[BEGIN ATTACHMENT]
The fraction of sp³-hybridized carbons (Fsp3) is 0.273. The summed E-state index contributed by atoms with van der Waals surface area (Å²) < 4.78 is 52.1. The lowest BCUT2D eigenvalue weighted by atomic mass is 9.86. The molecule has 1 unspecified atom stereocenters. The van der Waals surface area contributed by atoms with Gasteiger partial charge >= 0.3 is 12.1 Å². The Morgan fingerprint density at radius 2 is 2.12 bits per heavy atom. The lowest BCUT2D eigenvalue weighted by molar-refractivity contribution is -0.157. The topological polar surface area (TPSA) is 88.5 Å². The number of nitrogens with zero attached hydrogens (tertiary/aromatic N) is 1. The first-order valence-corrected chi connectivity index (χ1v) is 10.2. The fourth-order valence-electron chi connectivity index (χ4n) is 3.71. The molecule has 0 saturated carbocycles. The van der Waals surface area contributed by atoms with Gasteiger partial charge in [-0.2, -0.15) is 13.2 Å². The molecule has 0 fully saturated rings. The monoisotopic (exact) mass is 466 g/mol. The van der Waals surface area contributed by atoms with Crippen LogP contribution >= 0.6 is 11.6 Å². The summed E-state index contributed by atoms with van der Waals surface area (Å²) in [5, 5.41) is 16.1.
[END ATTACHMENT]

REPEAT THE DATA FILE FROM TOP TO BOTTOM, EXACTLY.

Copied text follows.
The fraction of sp³-hybridized carbons (Fsp3) is 0.273. The summed E-state index contributed by atoms with van der Waals surface area (Å²) < 4.78 is 52.1. The lowest BCUT2D eigenvalue weighted by atomic mass is 9.86. The molecule has 1 unspecified atom stereocenters. The van der Waals surface area contributed by atoms with Gasteiger partial charge >= 0.3 is 12.1 Å². The Morgan fingerprint density at radius 2 is 2.12 bits per heavy atom. The lowest BCUT2D eigenvalue weighted by molar-refractivity contribution is -0.157. The topological polar surface area (TPSA) is 88.5 Å². The number of nitrogens with zero attached hydrogens (tertiary/aromatic N) is 1. The first-order valence-corrected chi connectivity index (χ1v) is 10.2. The fourth-order valence-electron chi connectivity index (χ4n) is 3.71. The molecule has 0 saturated carbocycles. The van der Waals surface area contributed by atoms with Gasteiger partial charge in [-0.2, -0.15) is 13.2 Å². The molecule has 0 fully saturated rings. The monoisotopic (exact) mass is 466 g/mol. The van der Waals surface area contributed by atoms with Crippen LogP contribution >= 0.6 is 11.6 Å². The summed E-state index contributed by atoms with van der Waals surface area (Å²) in [5, 5.41) is 16.1.